Hysterical pessimism not the solution to South Africa’s problems

11th September 2015 By: Aubrey Matshiqi

Hysterical pessimism  not the solution to  South Africa’s problems

Political analyst Aubrey Matshiqi
Photo by: Darlene Creamer

In the book Capitalism, Socialism and Democracy, Joseph Schumpeter states: “Frank presentation of ominous facts was never more necessary than it is today because we seem to have developed escapism into a system of thought.”

Schumpeter wrote this in the 1940s but his words are as profound today as they were in the aftermath of the Second World War. In the same book – and I promise not to quote another chunk of his profundity – Schumpeter argues: “We always plan too much and always think too little. We resent a call to thinking and hate unfamiliar argument that does not tally with what we already believe or would like to believe. We walk into our future as we walked into the [Second World War], blindfolded.”

It is the challenges South Africa faces today that have made me revisit the work of thinkers such as Schumpeter. When I listen to debates about our country and read analyses of what is wrong with our postapartheid order, I am always struck by the lack of agreement about both challenges and solutions. For instance, those who are embedded in ways of thinking that are dominant in the private sector seem capable only of reducing the problems of our country to their antipathy towards the African National Congress (ANC) and President Jacob Zuma.

This tendency is prevalent not only in the private sector but also extends more significantly to what I believe is an oppositional logic that goes beyond the realm of formal opposition politics but is, nonetheless, a close cousin to what is at times the parochial nature of opposition politics.

A good example in this regard is the obsessive way in which some opposition parties have dealt with the Nkandlagate scandal. This tendency is matched by the servile sycophancy of the uncritical politics of too many among those who love the ANC and its president. Their escapism about what is wrong with South Africa, 21 years since the advent of democracy, is an important component of the refusal to accept the degree to which the ANC, our government and our President have become part of the problem.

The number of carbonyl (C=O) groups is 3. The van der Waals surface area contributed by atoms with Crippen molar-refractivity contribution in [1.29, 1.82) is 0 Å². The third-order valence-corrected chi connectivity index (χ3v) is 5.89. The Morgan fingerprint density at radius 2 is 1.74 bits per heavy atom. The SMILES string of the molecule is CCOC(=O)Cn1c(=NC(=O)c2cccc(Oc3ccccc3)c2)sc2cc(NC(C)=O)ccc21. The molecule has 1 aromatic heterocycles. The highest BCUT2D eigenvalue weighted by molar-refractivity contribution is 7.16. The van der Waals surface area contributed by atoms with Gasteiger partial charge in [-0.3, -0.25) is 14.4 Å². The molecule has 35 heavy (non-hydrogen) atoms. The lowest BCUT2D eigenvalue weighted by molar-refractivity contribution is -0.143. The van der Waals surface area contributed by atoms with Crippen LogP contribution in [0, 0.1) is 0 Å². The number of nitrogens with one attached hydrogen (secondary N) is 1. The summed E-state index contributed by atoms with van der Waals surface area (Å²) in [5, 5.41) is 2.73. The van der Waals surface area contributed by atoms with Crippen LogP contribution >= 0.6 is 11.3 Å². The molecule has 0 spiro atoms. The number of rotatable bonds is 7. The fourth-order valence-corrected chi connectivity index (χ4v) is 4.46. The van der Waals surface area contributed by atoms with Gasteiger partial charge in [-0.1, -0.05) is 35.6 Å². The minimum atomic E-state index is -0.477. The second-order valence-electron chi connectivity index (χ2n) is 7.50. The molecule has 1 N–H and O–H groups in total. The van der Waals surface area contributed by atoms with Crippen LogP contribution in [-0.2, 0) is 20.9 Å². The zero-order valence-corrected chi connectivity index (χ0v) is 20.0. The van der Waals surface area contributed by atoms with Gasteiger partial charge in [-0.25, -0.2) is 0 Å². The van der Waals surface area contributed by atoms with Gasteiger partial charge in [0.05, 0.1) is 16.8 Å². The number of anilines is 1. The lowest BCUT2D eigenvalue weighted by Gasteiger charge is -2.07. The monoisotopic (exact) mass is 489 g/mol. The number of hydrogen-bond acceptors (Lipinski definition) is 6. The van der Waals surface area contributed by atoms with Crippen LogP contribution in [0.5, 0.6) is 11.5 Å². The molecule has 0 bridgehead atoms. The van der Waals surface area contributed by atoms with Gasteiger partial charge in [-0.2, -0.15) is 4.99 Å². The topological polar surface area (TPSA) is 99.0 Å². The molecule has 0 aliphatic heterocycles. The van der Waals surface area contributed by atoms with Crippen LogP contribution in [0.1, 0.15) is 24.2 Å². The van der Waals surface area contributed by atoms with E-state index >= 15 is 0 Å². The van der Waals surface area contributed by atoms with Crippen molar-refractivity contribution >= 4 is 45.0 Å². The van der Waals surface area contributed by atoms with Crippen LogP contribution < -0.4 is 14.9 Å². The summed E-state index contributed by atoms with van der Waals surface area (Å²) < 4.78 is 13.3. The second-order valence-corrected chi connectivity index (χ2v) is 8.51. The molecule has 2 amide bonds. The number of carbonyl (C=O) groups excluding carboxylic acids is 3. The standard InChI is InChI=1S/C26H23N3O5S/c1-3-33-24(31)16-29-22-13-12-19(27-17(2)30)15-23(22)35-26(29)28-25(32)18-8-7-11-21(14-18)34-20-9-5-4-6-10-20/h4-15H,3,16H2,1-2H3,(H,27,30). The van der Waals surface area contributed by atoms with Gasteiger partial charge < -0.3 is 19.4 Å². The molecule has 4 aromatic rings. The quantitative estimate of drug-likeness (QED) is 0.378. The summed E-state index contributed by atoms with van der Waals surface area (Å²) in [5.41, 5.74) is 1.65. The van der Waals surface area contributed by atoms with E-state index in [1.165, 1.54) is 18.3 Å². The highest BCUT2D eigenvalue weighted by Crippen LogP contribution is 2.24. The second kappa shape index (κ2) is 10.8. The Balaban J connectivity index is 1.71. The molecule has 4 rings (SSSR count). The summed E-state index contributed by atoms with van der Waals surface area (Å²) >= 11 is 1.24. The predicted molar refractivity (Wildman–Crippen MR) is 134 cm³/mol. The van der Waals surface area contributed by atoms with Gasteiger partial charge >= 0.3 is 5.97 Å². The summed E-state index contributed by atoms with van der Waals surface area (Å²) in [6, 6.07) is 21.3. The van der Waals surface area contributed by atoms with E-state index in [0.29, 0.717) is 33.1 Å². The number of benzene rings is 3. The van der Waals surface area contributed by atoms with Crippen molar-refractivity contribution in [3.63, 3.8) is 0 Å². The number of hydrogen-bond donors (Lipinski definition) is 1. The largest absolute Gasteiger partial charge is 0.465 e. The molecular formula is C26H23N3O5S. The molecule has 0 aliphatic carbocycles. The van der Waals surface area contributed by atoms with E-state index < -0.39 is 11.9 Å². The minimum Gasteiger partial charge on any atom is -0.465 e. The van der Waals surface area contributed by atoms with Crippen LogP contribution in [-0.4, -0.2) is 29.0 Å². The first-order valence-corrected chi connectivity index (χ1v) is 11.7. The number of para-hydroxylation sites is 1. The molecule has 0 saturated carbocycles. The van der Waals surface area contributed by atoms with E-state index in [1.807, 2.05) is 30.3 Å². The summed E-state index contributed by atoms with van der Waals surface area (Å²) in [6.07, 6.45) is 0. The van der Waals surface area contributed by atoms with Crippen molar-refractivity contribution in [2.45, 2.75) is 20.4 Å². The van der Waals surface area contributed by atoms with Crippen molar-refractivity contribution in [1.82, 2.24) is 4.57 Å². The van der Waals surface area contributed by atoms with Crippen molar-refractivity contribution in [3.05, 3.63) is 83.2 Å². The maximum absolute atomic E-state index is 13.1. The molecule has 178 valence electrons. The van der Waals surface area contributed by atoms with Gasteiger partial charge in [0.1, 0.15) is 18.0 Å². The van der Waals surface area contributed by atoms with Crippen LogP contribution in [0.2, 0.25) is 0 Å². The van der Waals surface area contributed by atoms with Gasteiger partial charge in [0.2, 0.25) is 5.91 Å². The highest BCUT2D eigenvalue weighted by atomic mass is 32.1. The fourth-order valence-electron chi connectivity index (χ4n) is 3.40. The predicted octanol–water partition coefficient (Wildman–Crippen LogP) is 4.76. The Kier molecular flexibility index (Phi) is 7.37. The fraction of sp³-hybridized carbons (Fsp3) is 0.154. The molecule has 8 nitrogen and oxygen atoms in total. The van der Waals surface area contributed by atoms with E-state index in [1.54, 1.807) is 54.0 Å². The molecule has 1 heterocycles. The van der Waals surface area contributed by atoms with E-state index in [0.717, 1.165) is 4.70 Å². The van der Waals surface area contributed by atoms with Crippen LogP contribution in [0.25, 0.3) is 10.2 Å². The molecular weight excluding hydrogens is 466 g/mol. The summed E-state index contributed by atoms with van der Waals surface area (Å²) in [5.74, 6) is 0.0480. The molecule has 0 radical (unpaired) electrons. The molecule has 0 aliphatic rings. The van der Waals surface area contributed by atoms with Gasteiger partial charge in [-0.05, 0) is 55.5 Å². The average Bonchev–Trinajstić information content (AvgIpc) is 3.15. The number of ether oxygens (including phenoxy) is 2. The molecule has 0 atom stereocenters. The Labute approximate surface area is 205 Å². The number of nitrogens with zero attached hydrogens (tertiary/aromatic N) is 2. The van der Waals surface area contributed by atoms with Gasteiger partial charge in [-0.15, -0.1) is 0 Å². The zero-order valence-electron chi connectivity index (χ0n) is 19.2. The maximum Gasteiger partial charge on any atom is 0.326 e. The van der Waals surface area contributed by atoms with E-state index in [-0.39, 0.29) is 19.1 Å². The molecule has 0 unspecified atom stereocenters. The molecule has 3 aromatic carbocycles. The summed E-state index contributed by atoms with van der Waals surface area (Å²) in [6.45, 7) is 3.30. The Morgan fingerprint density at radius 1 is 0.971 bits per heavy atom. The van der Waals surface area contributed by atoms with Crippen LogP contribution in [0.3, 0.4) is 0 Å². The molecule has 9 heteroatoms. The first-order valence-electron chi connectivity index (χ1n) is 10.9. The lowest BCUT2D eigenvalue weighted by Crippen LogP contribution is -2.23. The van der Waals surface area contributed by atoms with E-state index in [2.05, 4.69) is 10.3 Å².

In addition, national unity behind a common purpose is undermined by the refusal of the privileged, across our racial spectrum, to see our reality of poverty, inequality and unemployment for what it may become in terms of the dire consequences for the country. National unity is compromised further by the fact that, for some in corporate South Africa, class privilege seldom coincides with race privilege. This, in fact, is an important element of the anger of seemingly privileged young black professionals. But what undermines our national endeavours the most is the fact that the reconciliation project is stalling to a halt and this is happening at a time when the political settlement on which our democracy is founded seems to be unravelling.

The problem of race as a social contradiction is beginning to rear its ugly head in ways both old and new. Debates about national challenges such as the instability of our labour relations regime easily become proxy arguments for race, given the fact that employers are invariably white and unionised workers are almost always black, a problem that is exacerbated by code switching.

We engage in code switching when the things we are prepared to say depend on the race of the person next to us. This means that debates about national challenges are not always honest and this is itself an important element of the lack of trust that characterises important social, political and economic relations in our country.

In the absence of trust, unity behind a common purpose is impossible. We can throw as many plans at our national challenges as we like, and we may even give them grandiose titles, but, without trust and national unity, they will remain things that look good between the covers of glossy publications, and nothing more.

The alternative is to think more deeply about solutions and what is going on and be less shallow in our thinking about what is going wrong. In other words, we need to be more sensitive to the fact that our hysterical pessimism is not the solution and this means that, among some of the ailments of the intellect which sometimes afflict us, we must be less enthusiastic about ideas such as those meant to convince others that international investors are as irrational as we are.

What I have argued so far is my partial representation of what I think is wrong with our country today. This, I believe, is the state of the country as the ANC prepares for its midterm conference, the National General Council (NGC). The question is whether the ruling party will show the required leadership after the NGC. Should I hold my breath?